Begin to Spin: 5 Pro Tips to Prepare for Your First Class!

Attending your first spin class can seem a little scary and intimidating.  Why is it so dark in here?  Does everyone know each other, because it seems like they do…And why are they all so happy to be here?  Will I be able to keep up?  Is everybody going to be watching me?  What are those funny shoes that clip into the pedals?  These are all common concerns that might enter your mind when you are thinking about taking your first indoor cycling class.  Don’t let these fears get the best of you, because they could be holding you back from the most energizing, high-intensity, fun, and addictive workout you have yet to try!  If you’re feeling a little anxious or worried about your first class, grab a friend and reserve bikes for the both of you; the buddy system works!  Most studios require you to sign-up online to reserve a bike and ensure you’ll have a spot, as popular classes do  fill up!  If you live in the Capital Region area of Upstate New York, check out www.myrevnow.com.  The Revolution Indoor Cycling Studio is a state of the art indoor cycling and fitness studio with three locations in Albany, Clifton Park, and Loudonville, New York.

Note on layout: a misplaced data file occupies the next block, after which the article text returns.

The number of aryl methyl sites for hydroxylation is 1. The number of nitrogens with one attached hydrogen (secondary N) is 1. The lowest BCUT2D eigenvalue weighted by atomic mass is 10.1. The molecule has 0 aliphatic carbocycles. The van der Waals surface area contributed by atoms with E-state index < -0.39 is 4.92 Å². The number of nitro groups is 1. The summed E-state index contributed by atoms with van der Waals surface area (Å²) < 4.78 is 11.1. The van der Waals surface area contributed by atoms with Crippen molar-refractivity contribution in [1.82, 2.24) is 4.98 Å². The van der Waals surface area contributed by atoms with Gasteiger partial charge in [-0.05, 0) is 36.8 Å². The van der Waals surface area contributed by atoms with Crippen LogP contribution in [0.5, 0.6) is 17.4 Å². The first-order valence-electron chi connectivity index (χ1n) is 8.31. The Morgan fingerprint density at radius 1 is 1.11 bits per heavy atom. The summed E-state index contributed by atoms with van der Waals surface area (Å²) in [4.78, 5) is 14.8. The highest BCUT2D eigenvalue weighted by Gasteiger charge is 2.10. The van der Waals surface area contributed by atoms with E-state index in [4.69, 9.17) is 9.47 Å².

1. “I Like It Better In the Dark”
As soon as the instructor turns the music up and dims the lights down low, you will quickly realize that no one is watching you or paying attention to anything but their own workout.  From start to finish, your instructor has choreographed a killer playlist and routine of climbs (hills), jumps, sprints, and runs.  As you become more comfortable, you will likely add push-ups on the bike, tap-backs, and slides, as per the direction of your instructor.  At times you may feel like a spontaneous dance party has broken out on the bike!  Everyone is in their own little zone and working so hard that no one has the energy or interest to check out what the person next to them is doing.  Try to embrace the positive energy in the room all around you and be inspired to push yourself to new limits.  New riders tend to gravitate towards the back row, but go for the front row!  You will be better able to focus on the instructor, and the instructor, in turn, will be able to give you more specific ques to correct your form, posture, and mechanics on the bike.  Plus, the closer you are to the front of the room, the fewer the distractions you will have all around you. This will allow you to truly center yourself on the bike and focus on working for those 45 minutes.
 
  1. “Resistance...Turn it Up!”